CINDER by Marissa Meyer
Retold Fairy Tale/Sci-Fi, 387 pages
Published January 3rd 2012 by Feiwel & Friends
Last year during Fairy Tale Fortnight, I hosted an interview from this lady, Marissa Meyer, who had a book coming out in the misty distant future about a cyborg Cinderella. It sounded quirky and weird and awesome, and I couldn't wait to get my hands on it to share it with you this year for FTF. But uh...turns out I couldn't wait until April to share the awesomeness that is Cinder. (But no worries. We'll find some other way to get Marissa and Cinder involved in FTF this year!)
Clearly from Fairy Tale Fortnight, I love a good fairy tale retelling. I even occasionally love a bad fairy tale retelling. But what I absolutely love most about any fairy tale retelling is when the story can stand on its own. This is where a lot of retellings fail, because without the recognizable elements that some rely on too heavily, the story falls flat. Thankfully, that is not at all the case with Cinder. All of the familiar set-pieces of Cinderella are definitely there, but Meyer doesn't use the fairy tale as a crutch. Even if you don't know or like the original fairy tale, Cinder is complete and interesting enough on its own; it has enough going for it that it should work for fairy tale lovers and sci-fi fans alike (and if you like both, like me, then Cinder is just a treat).
Now, this is not to say it's not predictable. Of course it is. It's a fairy tale retelling - we already know the characters, the plot points, the motivations. But in a retelling, it's not so much about the story but what you make of it. And I have to say, this is absolutely one of the most creative and unique twists on a fairy tale that I've read, but what's even better is that it's not forced. There's good depth and believability for such a potentially outlandish premise. It doesn't feel like Meyer sat down and said "How can I make Cinderella weird/new/different/innovative?" The sci-fi/cyborg elements don't feel forced on the tale, they feel more like a natural evolution, and where Cinderella was our lovable outcast of the past, Cinder is our lovable outcast of the future.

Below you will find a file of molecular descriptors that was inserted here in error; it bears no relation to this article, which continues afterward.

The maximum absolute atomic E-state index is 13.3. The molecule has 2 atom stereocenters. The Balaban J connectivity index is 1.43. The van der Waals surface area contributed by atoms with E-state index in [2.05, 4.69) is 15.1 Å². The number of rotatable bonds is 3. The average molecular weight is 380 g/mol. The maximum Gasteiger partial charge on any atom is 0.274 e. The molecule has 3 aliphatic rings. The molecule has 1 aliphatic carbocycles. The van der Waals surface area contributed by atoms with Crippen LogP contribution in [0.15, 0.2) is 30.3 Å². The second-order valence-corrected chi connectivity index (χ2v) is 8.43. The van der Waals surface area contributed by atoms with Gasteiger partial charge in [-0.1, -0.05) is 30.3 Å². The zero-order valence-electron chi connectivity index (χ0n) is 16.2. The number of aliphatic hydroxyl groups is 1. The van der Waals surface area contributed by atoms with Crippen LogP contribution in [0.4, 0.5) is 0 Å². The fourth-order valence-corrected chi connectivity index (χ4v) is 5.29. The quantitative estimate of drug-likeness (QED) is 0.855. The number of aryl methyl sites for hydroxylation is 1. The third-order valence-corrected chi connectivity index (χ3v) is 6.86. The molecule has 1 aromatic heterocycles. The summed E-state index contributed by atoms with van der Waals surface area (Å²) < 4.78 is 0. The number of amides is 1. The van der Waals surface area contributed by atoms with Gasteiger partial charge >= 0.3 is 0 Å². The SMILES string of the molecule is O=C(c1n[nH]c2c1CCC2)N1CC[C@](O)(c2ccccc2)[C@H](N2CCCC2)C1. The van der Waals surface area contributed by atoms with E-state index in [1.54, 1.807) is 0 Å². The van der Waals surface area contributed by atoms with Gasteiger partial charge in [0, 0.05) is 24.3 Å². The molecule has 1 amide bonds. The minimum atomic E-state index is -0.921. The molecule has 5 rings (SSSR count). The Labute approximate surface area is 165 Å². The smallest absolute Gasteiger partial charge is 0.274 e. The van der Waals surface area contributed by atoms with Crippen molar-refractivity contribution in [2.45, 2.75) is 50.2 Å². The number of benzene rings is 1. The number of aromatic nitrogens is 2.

And she's strong. She's smart, she's spunky, she's brave. AND SHE'S NOT A SWOONER. (I mean, other than when her cyborg body sort of overloads and kinda sorta electrocutes her. But that doesn't count.) My point is, she's not simpering, and her elevation from outcast status isn't going to be wholly dependent on a fairy godmother and Prince Charming. She intends to take control of her own life and make it what she wants it to be.
[Ignore me while I jump up and down and scream "Yes! This!"]
She has her hardships and has to continually work against prejudice, but she's competent and perseverant and I ♥ her for it.
Add to all this that the stakes are legitimately high, not just for Cinder but for her entire world - tough choices have to be made and bad things actually do happen, and there is just enough doubt in the readers mind that maybe things won't be very happily-ever-after. It's not saccharine, and I ♥ Marissa for this.
But above all, it's just story telling that worked for me. It reminded me of Firefly and Ever After, and a million other things that I love. But it didn't feel derivative of those things; more like Marissa grew up with the same loves and interests as I did, and they wormed their way in, just a touch, to give the story this enjoyably eclectic feel that nods to all these things that came before, but builds something entirely its own.
And I cannot wait to see where the story goes in the rest of the Lunar Chronicles series.
(So bring on Scarlet!)
*This review was part of the Cinder blog tour (yay!) You can check out an awesome guest post from Marissa on Cinder's cyborg elements here, or view a full list of the stops here.
Or you can sit back, watch this trailer, and then ask yourself, "Why am I not reading this book right now?"
[Need more convincing? Download the first 5 chapters here!]